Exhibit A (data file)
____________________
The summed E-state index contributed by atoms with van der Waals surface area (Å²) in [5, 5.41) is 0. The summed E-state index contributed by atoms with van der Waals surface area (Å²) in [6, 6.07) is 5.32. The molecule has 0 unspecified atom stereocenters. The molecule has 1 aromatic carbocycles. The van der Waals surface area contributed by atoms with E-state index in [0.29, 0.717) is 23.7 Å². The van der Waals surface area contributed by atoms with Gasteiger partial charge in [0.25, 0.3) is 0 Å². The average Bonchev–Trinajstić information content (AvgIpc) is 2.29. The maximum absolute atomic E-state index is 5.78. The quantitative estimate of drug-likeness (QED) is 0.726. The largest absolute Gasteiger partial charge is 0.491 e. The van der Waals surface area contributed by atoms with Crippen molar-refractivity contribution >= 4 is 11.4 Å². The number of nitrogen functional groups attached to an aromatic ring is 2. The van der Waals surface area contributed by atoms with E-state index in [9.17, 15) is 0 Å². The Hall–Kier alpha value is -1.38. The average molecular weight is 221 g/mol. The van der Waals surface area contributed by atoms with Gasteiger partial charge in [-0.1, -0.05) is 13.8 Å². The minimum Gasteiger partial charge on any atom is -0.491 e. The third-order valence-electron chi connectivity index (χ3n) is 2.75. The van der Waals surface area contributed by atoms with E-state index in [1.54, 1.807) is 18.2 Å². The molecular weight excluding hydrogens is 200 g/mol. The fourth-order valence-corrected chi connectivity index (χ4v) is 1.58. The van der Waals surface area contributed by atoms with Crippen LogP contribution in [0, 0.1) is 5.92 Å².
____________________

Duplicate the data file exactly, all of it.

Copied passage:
The summed E-state index contributed by atoms with van der Waals surface area (Å²) in [5, 5.41) is 0. The summed E-state index contributed by atoms with van der Waals surface area (Å²) in [6, 6.07) is 5.32. The molecule has 0 unspecified atom stereocenters. The molecule has 1 aromatic carbocycles. The van der Waals surface area contributed by atoms with E-state index in [0.29, 0.717) is 23.7 Å². The van der Waals surface area contributed by atoms with Gasteiger partial charge in [0.25, 0.3) is 0 Å². The average Bonchev–Trinajstić information content (AvgIpc) is 2.29. The maximum absolute atomic E-state index is 5.78. The quantitative estimate of drug-likeness (QED) is 0.726. The largest absolute Gasteiger partial charge is 0.491 e. The van der Waals surface area contributed by atoms with Crippen molar-refractivity contribution >= 4 is 11.4 Å². The number of nitrogen functional groups attached to an aromatic ring is 2. The van der Waals surface area contributed by atoms with E-state index in [9.17, 15) is 0 Å². The Hall–Kier alpha value is -1.38. The average molecular weight is 221 g/mol. The van der Waals surface area contributed by atoms with Gasteiger partial charge in [-0.1, -0.05) is 13.8 Å². The minimum Gasteiger partial charge on any atom is -0.491 e. The third-order valence-electron chi connectivity index (χ3n) is 2.75. The van der Waals surface area contributed by atoms with E-state index in [1.54, 1.807) is 18.2 Å². The molecular weight excluding hydrogens is 200 g/mol. The fourth-order valence-corrected chi connectivity index (χ4v) is 1.58. The van der Waals surface area contributed by atoms with Crippen LogP contribution in [0, 0.1) is 5.92 Å².